BERLIN (Reuters) - This was one Soviet gift Berlin felt like hanging on to after the fall of the Wall - an intimate Tajik tea salon, complete with sandalwood columns, rugs, floor-cushions and samovars.
First displayed at the Soviet Union pavilion at an exhibition in Leipzig in 1974, East Germany installed the tea salon in a Prussian palace on Berlin’s grandest boulevard, housing the German-Soviet Friendship Society.
News that the salon is due to close at the end of the month because the building will be restored has triggered wide dismay and a rush of visitors to the small establishment, which offers seats and cushion space for 60 tea-drinkers.
“The atmosphere here is really unique, it is a quiet place to relax in the heart of the city,” said Aris Papageorgiou, who has run the salon since 1997.
The surprising approach to the salon is one of its major charms. Visitors sweep into the palace and mount its grand staircase, passing underneath glowing chandeliers and along worn parquet corridors.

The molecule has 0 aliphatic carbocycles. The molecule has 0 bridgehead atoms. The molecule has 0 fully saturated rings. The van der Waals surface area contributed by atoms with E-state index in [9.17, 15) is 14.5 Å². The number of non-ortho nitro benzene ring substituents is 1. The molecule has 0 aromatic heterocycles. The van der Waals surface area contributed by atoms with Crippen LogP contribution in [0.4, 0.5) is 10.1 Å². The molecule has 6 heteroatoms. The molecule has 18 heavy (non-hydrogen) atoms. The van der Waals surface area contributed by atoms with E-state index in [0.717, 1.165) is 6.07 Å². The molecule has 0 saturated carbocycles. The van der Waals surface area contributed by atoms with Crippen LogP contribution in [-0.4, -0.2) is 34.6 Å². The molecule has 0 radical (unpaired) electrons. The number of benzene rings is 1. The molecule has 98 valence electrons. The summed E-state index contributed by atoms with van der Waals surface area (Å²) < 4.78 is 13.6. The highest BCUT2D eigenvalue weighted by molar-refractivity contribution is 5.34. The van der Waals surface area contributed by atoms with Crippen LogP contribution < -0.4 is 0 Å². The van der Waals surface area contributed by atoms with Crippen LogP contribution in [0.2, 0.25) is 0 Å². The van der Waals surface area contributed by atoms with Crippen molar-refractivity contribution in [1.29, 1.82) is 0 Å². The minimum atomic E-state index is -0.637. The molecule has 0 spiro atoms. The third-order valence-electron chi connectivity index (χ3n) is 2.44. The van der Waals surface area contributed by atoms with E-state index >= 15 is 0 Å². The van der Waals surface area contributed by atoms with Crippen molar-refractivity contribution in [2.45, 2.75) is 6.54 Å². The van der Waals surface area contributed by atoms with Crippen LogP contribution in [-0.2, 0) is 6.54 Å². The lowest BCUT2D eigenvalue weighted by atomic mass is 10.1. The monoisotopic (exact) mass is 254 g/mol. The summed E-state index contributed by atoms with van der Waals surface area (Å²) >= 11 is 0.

Then they remove their shoes and enter the dark Tajik chamber, where an old poster of Soviet Union holiday resorts graces the wall. Tajikistan, a former Soviet republic in central Asia, declared its independence in 1991.
In a city where genuine traces of the Socialist past are fast disappearing, the Berlin tea house has huge value, and visitors fear restoration may stifle its character.
The organization which runs the palace on behalf of the city pledges the tea salon with its fittings is a protected space and will reopen, but that reopening, it warns, could be years away.
Reporting by Alexandra Hudson, editing by Paul Casciato